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    Coping With Pregnancy Food Cravings

    Do food cravings threaten to derail good nutrition during your pregnancy? Here's how to stay on track.
    WebMD Feature
    Reviewed by Louise Chang, MD

    For many women, powerful food cravings for certain foods come with the territory during pregnancy. You've probably heard tales of loved ones being dispatched at all hours to search for a certain brand of bacon double cheeseburger or rocky road ice cream to quell an expectant mom's desire. Perhaps you've felt an overwhelming urge to splurge firsthand.

    Truth is, nobody is sure why some women have pregnancy food cravings. "Some experts say cravings, and their flip side, food aversions, are protective, even if there is no scientific data to back up that theory," says Siobhan Dolan, MD, assistant medical director of the March of Dimes Birth Defects Foundation and assistant professor of obstetrics and gynecology and women's health at Albert Einstein College of Medicine in New York.

    For example, you may not feel like drinking alcohol when pregnant, which is beneficial since avoiding beer, wine, and other spirits fosters your baby's mental and physical development.

    Others think a pregnant woman's preference for certain foods such as salt-laden potato chips is nature's way of helping her meet her daily sodium quota. However, it's highly unlikely that cells translate so-called nutrient shortfalls into food cravings. Longing for a particular food tends to distinguish pregnancy food cravings from cravings women have when they are not expecting.

    Pregnancy Cravings Are in a Class by Themselves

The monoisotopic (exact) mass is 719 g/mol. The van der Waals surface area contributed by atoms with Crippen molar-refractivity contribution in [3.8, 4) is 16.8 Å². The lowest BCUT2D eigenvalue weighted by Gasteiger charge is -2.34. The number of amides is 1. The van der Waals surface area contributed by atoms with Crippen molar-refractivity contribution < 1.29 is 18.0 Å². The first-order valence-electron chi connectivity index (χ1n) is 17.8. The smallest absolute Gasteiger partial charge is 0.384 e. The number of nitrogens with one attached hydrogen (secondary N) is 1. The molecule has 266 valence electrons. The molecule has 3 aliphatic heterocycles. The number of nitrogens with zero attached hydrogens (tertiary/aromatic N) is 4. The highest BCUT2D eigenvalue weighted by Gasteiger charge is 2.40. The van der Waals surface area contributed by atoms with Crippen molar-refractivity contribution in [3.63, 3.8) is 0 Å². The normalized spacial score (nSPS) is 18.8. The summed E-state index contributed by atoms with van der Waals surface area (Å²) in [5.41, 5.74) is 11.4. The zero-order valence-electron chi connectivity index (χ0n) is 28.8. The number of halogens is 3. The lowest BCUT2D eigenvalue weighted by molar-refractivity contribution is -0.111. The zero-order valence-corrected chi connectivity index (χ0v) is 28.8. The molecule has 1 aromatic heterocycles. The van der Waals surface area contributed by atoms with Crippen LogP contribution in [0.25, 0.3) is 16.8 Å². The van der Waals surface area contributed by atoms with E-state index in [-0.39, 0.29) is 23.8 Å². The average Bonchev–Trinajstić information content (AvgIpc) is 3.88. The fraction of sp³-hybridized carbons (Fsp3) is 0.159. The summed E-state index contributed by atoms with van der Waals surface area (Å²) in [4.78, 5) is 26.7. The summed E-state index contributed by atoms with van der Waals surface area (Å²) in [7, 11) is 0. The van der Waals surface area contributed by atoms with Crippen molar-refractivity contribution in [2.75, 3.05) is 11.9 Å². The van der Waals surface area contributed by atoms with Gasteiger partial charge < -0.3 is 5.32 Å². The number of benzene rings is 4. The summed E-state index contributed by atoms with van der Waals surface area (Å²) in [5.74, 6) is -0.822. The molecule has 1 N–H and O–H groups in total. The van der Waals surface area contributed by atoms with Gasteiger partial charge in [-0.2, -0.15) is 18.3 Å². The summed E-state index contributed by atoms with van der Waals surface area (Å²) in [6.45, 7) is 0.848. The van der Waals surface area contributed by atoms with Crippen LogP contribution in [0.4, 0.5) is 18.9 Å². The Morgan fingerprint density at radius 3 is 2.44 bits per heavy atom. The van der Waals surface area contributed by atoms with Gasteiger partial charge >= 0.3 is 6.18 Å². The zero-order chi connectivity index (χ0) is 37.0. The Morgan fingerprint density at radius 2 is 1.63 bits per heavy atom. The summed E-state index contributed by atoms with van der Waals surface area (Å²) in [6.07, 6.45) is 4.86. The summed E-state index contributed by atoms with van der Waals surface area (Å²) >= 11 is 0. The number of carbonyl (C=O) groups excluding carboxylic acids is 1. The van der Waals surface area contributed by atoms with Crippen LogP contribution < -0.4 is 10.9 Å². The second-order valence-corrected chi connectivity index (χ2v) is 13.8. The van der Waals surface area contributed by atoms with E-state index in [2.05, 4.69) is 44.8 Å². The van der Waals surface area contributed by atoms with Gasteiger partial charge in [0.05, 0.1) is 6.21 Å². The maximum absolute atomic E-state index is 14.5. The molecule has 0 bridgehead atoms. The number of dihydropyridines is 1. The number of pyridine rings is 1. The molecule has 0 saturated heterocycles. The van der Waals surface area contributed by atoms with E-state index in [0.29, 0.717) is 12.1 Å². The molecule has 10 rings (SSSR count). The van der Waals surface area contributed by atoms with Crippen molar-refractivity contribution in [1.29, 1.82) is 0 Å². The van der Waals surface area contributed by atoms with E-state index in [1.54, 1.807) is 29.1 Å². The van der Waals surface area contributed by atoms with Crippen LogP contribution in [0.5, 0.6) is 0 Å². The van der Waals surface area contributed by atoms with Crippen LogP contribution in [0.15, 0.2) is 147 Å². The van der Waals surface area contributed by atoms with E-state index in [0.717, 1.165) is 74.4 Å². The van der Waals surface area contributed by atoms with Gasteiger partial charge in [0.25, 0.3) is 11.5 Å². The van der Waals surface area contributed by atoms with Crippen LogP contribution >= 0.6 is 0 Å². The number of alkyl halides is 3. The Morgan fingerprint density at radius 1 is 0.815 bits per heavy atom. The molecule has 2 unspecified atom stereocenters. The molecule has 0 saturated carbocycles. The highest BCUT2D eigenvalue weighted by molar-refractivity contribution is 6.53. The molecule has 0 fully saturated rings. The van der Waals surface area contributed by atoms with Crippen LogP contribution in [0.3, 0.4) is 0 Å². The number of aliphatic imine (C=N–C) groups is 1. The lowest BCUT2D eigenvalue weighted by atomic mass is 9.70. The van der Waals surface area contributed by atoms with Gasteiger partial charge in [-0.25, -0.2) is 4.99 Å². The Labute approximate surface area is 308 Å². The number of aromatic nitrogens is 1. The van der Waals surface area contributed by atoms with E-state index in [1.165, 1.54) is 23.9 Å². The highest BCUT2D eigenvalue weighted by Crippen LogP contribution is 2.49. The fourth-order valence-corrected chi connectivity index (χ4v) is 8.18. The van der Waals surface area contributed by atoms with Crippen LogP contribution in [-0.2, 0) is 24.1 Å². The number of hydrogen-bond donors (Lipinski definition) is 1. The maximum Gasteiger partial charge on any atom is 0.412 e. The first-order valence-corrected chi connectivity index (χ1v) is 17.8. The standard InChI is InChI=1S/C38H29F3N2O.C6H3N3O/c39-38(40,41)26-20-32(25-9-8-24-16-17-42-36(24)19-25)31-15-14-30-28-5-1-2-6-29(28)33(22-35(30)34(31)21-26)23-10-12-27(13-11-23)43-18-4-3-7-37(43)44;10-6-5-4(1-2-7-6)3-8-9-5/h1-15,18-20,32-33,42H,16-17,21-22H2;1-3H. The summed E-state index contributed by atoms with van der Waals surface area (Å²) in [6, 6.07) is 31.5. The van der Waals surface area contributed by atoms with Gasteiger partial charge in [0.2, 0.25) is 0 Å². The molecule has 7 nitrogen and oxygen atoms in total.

So food cravings are probably all in your head, a product of pregnancy hormones. Hormonal shifts during pregnancy intensify sense of smell (which heavily influences taste) and are powerful enough to affect food choices.

    "It's possible that women who are feeling nauseous, bloated, tired, or crabby due to the effects of pregnancy hormones look for foods to increase their comfort level," says Elisa Zied, a registered dietitian and spokesperson for the American Dietetic Association. "Some women who deprive themselves when they're not pregnant think of pregnancy as a time to treat themselves to foods they typically avoid."

    When expecting, Zied favored foods she loved as a teen but ate far less often in the years leading up to her two pregnancies. A combination of kielbasa and melted cheese atop toasted English muffins were big with Zied during her first pregnancy. When due with her second child, she preferred Cheez-Its over anything else.

    How does a nutrition professional who knows better manage cravings? By eating small portions of the lower-fat versions of her favorite foods. "When I wanted those foods, I really wanted them, so I gave in, always mindful of how much I was eating," she says.

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